secede

verb
se·​cede | \ si-ˈsēd How to pronounce secede (audio) \
seceded; seceding

Definition of secede

intransitive verb

: to withdraw from an organization (such as a religious communion or political party or federation)

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Other Words from secede

seceder noun

Examples of secede in a Sentence

South Carolina seceded from the Union in 1860.
Recent Examples on the Web Aside from the fact that Texas cannot legally secede from the United States, such a bill would also receive plenty of pushback. Alex Briseno, Dallas News, "Texas Republican state House member says he marched in D.C. before U.S. Capitol riot," 15 Jan. 2021 Conservative radio host Rush Limbaugh predicted conservative states might secede from the rest of the country. Mike Brest, Washington Examiner, "Rush Limbaugh: 'We're trending toward secession’," 10 Dec. 2020 Randall’s work condemned the violence visited upon Baltimore during the early stages of the Civil War and encouraged Maryland to secede with states that made the enslavement of African Americans legal. Sameer Rao, baltimoresun.com, "U.S. Rep. Jamie Raskin writes a possible substitute for Maryland’s Confederate-sympathizing state song," 27 Aug. 2020 Gardendale argued that race was not a factor in its plan to secede from Jefferson County Schools. Howard Koplowitz | Hkoplowitz@al.com, al, "Federal judge orders Gardendale to pay $850K legal bill for black students in school district case," 25 Dec. 2019 When cities secede from county school districts, Wilson said, resources for each are diminished. Trisha Powell Crain, AL.com, "Alabama Senate debates how to make school system splits harder," 14 Feb. 2018 Though less symbolic than the leftist bastion in Emilia Romagna, a center-right win in Calabria would still be notable for Salvini, who fronts a party that once denigrated the south and called for northern Italy to secede. Alessandro Speciale, Bloomberg.com, "Italy Regions Vote in Test of Salvini Surge: Election Day Guide," 10 May 2020 Then, Lincoln was weakened further after seven Southern states seceded in protest, leading to an economic slump and a deep sense of crisis. Ted Widmer, Time, "How Lincoln Managed America's Governors to Become a Great National Leader," 17 Apr. 2020 West Virginia, born in 1863 during the Civil War, is the only state to be formed by seceding from a Confederate state. Washington Post, "WVa to Virginia county: Come join us. Virginia county: Nah," 13 Jan. 2020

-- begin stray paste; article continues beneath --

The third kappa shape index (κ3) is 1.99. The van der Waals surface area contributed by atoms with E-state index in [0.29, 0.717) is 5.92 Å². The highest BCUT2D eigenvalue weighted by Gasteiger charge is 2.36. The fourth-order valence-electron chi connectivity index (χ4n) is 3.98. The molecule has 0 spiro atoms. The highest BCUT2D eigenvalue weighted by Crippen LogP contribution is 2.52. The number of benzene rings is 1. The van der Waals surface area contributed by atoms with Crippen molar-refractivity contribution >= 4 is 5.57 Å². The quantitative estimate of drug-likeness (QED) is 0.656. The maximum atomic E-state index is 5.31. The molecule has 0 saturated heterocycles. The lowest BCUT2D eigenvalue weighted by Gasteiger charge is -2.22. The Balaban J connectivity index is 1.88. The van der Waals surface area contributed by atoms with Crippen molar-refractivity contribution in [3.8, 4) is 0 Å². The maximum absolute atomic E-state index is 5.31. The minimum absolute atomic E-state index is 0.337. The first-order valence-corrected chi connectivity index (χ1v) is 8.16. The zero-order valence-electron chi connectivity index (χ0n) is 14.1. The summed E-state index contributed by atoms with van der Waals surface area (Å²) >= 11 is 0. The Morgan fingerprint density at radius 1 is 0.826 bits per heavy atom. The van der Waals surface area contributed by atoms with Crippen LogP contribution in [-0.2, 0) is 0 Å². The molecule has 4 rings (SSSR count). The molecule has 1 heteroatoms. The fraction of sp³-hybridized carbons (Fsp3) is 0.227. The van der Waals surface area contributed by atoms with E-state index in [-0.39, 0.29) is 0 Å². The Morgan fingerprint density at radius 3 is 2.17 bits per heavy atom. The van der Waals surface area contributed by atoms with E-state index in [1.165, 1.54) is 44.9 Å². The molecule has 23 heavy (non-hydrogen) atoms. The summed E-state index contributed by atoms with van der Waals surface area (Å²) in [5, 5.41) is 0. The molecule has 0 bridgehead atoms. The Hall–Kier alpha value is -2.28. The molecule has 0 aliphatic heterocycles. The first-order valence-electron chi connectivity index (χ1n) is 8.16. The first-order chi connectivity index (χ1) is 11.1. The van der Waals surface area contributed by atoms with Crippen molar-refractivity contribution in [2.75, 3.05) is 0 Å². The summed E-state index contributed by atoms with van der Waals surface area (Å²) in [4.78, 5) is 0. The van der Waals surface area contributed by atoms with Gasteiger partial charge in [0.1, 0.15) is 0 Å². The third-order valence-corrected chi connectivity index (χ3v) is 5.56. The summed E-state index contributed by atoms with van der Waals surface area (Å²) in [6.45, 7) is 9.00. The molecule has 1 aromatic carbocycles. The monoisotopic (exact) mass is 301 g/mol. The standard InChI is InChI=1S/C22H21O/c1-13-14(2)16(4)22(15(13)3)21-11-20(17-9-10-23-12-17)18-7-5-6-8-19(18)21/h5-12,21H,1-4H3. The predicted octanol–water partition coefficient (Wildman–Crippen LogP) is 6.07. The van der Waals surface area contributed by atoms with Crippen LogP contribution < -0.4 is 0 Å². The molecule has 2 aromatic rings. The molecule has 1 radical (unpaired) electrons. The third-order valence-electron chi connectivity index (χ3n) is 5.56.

These example sentences are selected automatically from various online news sources to reflect current usage of the word 'secede.' Views expressed in the examples do not represent the opinion of Merriam-Webster or its editors. Send us feedback.

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First Known Use of secede

1749, in the meaning defined above

History and Etymology for secede

Latin secedere, from sed-, se- apart (from sed, se without) + cedere to go — more at suicide

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Time Traveler for secede

Time Traveler

The first known use of secede was in 1749

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Statistics for secede

Last Updated

23 Jan 2021

Cite this Entry

“Secede.” Merriam-Webster.com Dictionary, Merriam-Webster, https://www.merriam-webster.com/dictionary/secede. Accessed 24 Jan. 2021.

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More Definitions for secede

secede

verb
How to pronounce secede (audio)

English Language Learners Definition of secede

: to separate from a nation or state and become independent

secede

verb
se·​cede | \ si-ˈsēd How to pronounce secede (audio) \
seceded; seceding

Kids Definition of secede

: to end an association with an organization (as a country)

More from Merriam-Webster on secede

Nglish: Translation of secede for Spanish Speakers

Britannica English: Translation of secede for Arabic Speakers

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